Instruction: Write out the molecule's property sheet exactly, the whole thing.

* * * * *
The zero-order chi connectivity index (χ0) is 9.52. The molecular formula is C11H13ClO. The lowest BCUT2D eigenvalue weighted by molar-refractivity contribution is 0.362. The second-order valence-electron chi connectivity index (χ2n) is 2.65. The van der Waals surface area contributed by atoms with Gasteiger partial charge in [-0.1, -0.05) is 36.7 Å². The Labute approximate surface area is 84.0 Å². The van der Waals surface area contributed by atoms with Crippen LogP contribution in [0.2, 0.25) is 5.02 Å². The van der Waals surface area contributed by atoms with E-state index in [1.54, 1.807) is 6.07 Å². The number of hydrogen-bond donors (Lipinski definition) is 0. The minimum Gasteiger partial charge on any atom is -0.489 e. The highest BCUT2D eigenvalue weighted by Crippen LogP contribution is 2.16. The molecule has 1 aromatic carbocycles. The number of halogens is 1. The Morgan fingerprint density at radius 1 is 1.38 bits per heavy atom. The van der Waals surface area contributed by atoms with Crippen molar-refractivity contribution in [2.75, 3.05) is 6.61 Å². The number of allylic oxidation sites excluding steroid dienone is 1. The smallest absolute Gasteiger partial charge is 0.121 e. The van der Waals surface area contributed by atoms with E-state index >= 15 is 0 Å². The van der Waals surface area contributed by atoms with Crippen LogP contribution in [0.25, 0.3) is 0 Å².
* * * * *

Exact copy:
The zero-order chi connectivity index (χ0) is 9.52. The molecular formula is C11H13ClO. The lowest BCUT2D eigenvalue weighted by molar-refractivity contribution is 0.362. The second-order valence-electron chi connectivity index (χ2n) is 2.65. The van der Waals surface area contributed by atoms with Gasteiger partial charge in [-0.1, -0.05) is 36.7 Å². The Labute approximate surface area is 84.0 Å². The van der Waals surface area contributed by atoms with Crippen LogP contribution in [0.2, 0.25) is 5.02 Å². The van der Waals surface area contributed by atoms with E-state index in [1.54, 1.807) is 6.07 Å². The number of hydrogen-bond donors (Lipinski definition) is 0. The minimum Gasteiger partial charge on any atom is -0.489 e. The highest BCUT2D eigenvalue weighted by Crippen LogP contribution is 2.16. The molecule has 1 aromatic carbocycles. The number of halogens is 1. The Morgan fingerprint density at radius 1 is 1.38 bits per heavy atom. The van der Waals surface area contributed by atoms with Crippen molar-refractivity contribution in [2.75, 3.05) is 6.61 Å². The number of allylic oxidation sites excluding steroid dienone is 1. The smallest absolute Gasteiger partial charge is 0.121 e. The van der Waals surface area contributed by atoms with E-state index >= 15 is 0 Å². The van der Waals surface area contributed by atoms with Crippen LogP contribution in [0.25, 0.3) is 0 Å².